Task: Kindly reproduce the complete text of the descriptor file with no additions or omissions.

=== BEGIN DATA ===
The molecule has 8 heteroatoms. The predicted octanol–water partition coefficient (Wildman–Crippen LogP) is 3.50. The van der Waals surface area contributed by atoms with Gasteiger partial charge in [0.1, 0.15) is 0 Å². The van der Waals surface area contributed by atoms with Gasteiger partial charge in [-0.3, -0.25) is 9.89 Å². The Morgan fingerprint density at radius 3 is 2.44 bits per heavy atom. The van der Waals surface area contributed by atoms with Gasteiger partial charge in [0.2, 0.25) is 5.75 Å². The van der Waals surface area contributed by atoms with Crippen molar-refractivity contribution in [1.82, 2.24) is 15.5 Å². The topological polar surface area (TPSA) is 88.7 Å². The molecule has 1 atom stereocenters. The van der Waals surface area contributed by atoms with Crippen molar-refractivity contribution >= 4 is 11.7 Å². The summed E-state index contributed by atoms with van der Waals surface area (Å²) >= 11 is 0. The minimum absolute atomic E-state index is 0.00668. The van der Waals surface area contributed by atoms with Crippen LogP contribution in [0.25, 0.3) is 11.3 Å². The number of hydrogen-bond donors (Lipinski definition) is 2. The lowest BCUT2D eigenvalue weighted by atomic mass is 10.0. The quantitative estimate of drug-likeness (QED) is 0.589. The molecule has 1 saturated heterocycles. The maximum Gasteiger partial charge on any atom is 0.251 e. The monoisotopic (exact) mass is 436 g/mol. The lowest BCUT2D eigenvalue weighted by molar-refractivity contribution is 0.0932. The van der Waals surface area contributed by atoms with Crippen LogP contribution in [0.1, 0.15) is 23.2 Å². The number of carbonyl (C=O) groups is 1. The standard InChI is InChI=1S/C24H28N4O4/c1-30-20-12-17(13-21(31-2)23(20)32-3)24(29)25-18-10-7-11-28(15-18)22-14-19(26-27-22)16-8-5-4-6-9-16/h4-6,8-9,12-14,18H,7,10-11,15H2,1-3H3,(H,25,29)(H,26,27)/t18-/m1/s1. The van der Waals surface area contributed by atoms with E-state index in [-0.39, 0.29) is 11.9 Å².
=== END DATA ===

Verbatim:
The molecule has 8 heteroatoms. The predicted octanol–water partition coefficient (Wildman–Crippen LogP) is 3.50. The van der Waals surface area contributed by atoms with Gasteiger partial charge in [0.1, 0.15) is 0 Å². The van der Waals surface area contributed by atoms with Gasteiger partial charge in [-0.3, -0.25) is 9.89 Å². The Morgan fingerprint density at radius 3 is 2.44 bits per heavy atom. The van der Waals surface area contributed by atoms with Gasteiger partial charge in [0.2, 0.25) is 5.75 Å². The van der Waals surface area contributed by atoms with Crippen molar-refractivity contribution in [1.82, 2.24) is 15.5 Å². The topological polar surface area (TPSA) is 88.7 Å². The molecule has 1 atom stereocenters. The van der Waals surface area contributed by atoms with Crippen molar-refractivity contribution >= 4 is 11.7 Å². The summed E-state index contributed by atoms with van der Waals surface area (Å²) >= 11 is 0. The minimum absolute atomic E-state index is 0.00668. The van der Waals surface area contributed by atoms with Crippen LogP contribution in [0.25, 0.3) is 11.3 Å². The number of hydrogen-bond donors (Lipinski definition) is 2. The lowest BCUT2D eigenvalue weighted by atomic mass is 10.0. The quantitative estimate of drug-likeness (QED) is 0.589. The molecule has 1 saturated heterocycles. The maximum Gasteiger partial charge on any atom is 0.251 e. The monoisotopic (exact) mass is 436 g/mol. The lowest BCUT2D eigenvalue weighted by molar-refractivity contribution is 0.0932. The van der Waals surface area contributed by atoms with Crippen LogP contribution in [0.1, 0.15) is 23.2 Å². The number of carbonyl (C=O) groups is 1. The standard InChI is InChI=1S/C24H28N4O4/c1-30-20-12-17(13-21(31-2)23(20)32-3)24(29)25-18-10-7-11-28(15-18)22-14-19(26-27-22)16-8-5-4-6-9-16/h4-6,8-9,12-14,18H,7,10-11,15H2,1-3H3,(H,25,29)(H,26,27)/t18-/m1/s1. The van der Waals surface area contributed by atoms with E-state index in [-0.39, 0.29) is 11.9 Å².